Silver Claw Cross-Dimensional News

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Welcome to the first ever bi-weekly Cross dimensional reality spanning news report. Here, the Silver Claw crew takes a look at what’s going on in the real world, and your host, Steven, gives his personal opinions on each news story relating to science fiction and fantasy media and discussion. Since this is the debut, a few things here will be old news, but they’re recent enough that I can still talk about them.

This is a bi-weekly thing on Fridays and will alternate with the upcoming Short-Fiction Saturday, which will be every other Saturday. This allows me to focus on one singular blog post at a time, so I’m neither too overwhelmed, nor struggling to keep up with my main tasks. This is a brand new Silver Claw Inn, so without delay, let’s see what’s happening.


Marvel Cinema Isn’t Art?

Martin Scorcese, a well respected director known for Goodfellas, recently spoke in criticism of the MCU, the juggernaut super hero franchise based on the Marvel universe. He called out the success of Endgame being the biggest film of all time and in response claimed that MCU films “weren’t movies.” Basically being overglorified action movies.

Naturally, the internet went after him for daring to knock super hero movies down a notch. It did bring a discussion on films and what could be considered “art” which is a debate in and of itself. Making a film series like the Marvel Universe isn’t easy. Nevermind the special effects that go into it, but the story as well spanning over ten plus years as well. As numerous standalone titles and follow ups. Samuel L. Jackson recently discussed his criticism by saying “everyone has an opinion.” Adding that there are some who “don’t like Scorcese.”

I mean, it is insulting that Mr. Scorcese, a well respected filmmaker in his own right, to be all high and mighty by claiming “Marvel films don’t count” which only adds to the stigma of such films being inferior to most modern cinema. More “normal” I should say. By the same stand point, films like Alien, Terminator, Fast and Furious, Star Wars, Lord of the Rings, and many others don’t count either. And let’s not forget the swath of animated films that are just kids material and don’t appeal to adults (not my opinion, making a point here. Pitchforks down, everyone.)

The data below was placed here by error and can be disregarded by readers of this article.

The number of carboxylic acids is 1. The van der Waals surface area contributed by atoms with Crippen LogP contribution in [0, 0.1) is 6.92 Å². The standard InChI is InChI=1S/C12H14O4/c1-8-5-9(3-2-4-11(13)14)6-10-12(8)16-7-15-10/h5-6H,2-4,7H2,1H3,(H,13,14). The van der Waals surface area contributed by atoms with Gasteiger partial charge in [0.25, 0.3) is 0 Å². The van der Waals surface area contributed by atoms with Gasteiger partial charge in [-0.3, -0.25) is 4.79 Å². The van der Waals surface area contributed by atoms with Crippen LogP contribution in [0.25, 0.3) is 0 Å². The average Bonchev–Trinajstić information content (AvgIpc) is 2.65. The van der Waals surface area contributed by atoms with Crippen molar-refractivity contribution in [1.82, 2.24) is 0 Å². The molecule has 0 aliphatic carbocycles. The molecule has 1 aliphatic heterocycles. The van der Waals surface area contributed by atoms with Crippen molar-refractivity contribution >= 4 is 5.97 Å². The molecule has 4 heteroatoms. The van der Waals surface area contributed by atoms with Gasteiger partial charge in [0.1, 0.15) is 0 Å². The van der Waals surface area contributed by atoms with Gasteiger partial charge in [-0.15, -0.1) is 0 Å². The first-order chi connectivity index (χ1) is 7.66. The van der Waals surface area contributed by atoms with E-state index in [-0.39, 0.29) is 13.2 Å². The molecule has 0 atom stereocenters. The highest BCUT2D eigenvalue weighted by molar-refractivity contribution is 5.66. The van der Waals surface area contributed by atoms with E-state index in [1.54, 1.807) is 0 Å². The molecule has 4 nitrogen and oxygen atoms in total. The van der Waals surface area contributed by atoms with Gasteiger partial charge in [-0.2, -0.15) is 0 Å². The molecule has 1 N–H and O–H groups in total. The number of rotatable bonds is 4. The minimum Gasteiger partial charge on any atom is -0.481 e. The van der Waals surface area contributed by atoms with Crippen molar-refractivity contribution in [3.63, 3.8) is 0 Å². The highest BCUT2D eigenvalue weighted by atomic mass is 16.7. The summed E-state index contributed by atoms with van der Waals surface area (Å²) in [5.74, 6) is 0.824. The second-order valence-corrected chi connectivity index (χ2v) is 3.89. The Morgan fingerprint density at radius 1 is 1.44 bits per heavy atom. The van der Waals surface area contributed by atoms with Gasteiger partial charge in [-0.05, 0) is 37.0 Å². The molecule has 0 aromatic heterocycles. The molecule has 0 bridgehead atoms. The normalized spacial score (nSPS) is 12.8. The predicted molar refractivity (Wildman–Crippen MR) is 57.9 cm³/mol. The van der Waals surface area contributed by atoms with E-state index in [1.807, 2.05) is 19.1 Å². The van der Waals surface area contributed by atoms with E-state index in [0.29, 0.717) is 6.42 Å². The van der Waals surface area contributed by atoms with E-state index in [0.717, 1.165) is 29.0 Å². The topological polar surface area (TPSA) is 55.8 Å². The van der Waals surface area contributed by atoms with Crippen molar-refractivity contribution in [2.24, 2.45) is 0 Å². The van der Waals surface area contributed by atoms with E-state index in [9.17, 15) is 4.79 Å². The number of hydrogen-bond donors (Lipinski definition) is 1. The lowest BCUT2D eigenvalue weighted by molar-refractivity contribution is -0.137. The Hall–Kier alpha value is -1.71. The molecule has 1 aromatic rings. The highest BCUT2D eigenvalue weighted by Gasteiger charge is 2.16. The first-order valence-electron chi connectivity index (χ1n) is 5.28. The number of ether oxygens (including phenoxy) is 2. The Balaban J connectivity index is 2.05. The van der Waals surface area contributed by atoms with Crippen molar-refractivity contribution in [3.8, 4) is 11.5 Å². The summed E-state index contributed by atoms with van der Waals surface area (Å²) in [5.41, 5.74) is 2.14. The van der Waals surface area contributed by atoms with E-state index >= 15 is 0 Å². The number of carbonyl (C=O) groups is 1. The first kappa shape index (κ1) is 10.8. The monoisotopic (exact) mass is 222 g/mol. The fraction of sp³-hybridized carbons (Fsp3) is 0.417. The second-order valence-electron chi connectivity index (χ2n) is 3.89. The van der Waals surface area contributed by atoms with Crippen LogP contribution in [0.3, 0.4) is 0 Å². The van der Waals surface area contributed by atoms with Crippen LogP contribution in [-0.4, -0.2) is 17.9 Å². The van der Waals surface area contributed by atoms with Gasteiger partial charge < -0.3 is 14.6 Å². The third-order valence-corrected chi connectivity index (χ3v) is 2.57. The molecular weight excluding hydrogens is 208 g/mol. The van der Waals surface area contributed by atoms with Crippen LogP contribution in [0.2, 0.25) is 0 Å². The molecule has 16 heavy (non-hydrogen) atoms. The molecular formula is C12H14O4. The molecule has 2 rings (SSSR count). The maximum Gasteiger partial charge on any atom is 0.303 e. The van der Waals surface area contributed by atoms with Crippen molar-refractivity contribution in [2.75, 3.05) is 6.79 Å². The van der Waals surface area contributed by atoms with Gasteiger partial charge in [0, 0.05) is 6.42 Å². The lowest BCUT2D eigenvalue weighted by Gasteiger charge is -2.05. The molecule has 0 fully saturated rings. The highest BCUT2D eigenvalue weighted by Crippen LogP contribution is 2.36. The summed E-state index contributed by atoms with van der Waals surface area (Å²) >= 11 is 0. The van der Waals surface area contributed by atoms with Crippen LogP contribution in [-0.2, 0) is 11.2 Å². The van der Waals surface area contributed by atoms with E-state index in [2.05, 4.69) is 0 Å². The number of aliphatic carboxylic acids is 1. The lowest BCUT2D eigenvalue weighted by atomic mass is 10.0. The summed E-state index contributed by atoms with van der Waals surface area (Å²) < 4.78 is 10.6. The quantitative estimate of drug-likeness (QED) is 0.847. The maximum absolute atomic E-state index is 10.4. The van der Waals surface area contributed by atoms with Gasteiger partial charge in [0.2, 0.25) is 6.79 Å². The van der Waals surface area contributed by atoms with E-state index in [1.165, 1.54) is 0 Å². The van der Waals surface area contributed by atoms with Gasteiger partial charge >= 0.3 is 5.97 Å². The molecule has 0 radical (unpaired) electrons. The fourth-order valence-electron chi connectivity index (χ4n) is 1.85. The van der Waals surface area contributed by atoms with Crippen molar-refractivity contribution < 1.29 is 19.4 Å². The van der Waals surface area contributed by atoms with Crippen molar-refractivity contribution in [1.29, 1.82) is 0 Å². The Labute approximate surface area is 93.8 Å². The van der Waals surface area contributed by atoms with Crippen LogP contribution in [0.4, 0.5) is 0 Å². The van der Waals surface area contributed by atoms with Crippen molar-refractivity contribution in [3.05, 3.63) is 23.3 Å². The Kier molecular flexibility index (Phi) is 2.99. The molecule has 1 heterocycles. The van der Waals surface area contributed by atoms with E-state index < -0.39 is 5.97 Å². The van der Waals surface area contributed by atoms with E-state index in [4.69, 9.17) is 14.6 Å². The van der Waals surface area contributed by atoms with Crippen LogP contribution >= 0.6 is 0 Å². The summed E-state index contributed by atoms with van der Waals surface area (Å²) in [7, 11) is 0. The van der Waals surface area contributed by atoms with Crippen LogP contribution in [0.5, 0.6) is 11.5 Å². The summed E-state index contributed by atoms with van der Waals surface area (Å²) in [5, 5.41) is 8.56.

A lot of Hollywood executives, namely those running the Academy Awards, tend to shun these non-realistic films because they’re not Hollywood enough, yet many directors churn out these same types of films because that’s what sells the most. That’s the huge money maker here, and they know it. I mean, it’s not like the occasional rom com and wartime story won’t sell. They do. It’s more the belief that those aren’t given more attention than anything else.

Perhaps the stigma of these films being successful infuriates other directors who don’t care as much, yet notice time after time the dominating effects of one action film after another breaking box office numbers left and right. It’s what people enjoy the most. Mindless action never hurt anyone. Still, it does make comic book adaptations more viable. If only DC would get the memo on that.

Speaking of DC


The Joke(r)’s On You

One of the more controversial films to release was Joker, a psychological thriller based on the iconic Batman villain. This one’s more notable due to the fact that the Joker is essentially a villain protagonist, and we see his dark, twisted world from his perspective. Personally, they should have done a movie based on “The Killing Joke, but that’s beside the point.